Sunday, July 16, 2017

Crimes And Collusion

By Baxter

This is not an entertainment blog, but we cats are inspired by the passing of Martin Landau to opine on the Woody Allen film "Crimes and Misdemeanors."

For some reason, around 1989 Woody Allen decided to make a movie that explored the consequences of human choices, and whether one is punished or rewarded by a higher power for them. Say what you want about Allen and his personal life — as a filmmaker he is among the giants, and "Crimes and Misdemeanors" is, we think, his masterpiece.

The movie's most compelling characterization? Alan Alda's repulsive TV producer, who is a despicable, self-aggrandizing human being, but who nonetheless gets the girl and wins in the end. Which leads Allen's character to try to rationalize fairness and equality with Landau's character, who has neatly gotten away with the murder of his mistress.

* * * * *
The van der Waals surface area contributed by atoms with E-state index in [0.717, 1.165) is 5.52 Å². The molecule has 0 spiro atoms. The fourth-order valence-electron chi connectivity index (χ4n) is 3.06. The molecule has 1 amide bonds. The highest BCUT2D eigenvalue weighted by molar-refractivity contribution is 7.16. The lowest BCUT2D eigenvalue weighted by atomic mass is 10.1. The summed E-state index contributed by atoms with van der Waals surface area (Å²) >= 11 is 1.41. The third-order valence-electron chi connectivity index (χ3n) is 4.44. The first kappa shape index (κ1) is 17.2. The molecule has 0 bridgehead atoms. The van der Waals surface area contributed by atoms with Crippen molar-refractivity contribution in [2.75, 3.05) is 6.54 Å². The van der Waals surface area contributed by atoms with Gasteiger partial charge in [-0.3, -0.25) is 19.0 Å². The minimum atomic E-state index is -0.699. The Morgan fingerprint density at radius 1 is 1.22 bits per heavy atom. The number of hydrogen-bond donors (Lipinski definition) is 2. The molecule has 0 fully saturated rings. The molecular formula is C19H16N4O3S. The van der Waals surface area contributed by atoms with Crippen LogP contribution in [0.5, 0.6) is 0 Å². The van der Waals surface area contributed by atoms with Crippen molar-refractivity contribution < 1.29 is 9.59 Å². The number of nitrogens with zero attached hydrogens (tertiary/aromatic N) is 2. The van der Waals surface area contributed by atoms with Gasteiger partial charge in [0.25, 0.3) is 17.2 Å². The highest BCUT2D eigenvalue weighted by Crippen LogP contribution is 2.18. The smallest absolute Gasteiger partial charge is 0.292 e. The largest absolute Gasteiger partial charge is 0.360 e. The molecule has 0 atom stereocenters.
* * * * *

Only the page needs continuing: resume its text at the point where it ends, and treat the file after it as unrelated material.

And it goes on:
Twenty-eight years later, we can only think that Alda's character is Donald Trump — behaving badly and yet rewarded with the highest office in the land. And we cats are Woody Allen, bereft and trying to figure out, in a happenstance conversation with Trump's collaborators, how the country has come to this sorry point.

Is there a hopeful outcome to all this? Allen wondered that in "Crimes and Misdemeanors," and we cats wonder it now. We don't know the answer yet, but we're pretty fearful. So we probably HISS. And worry.

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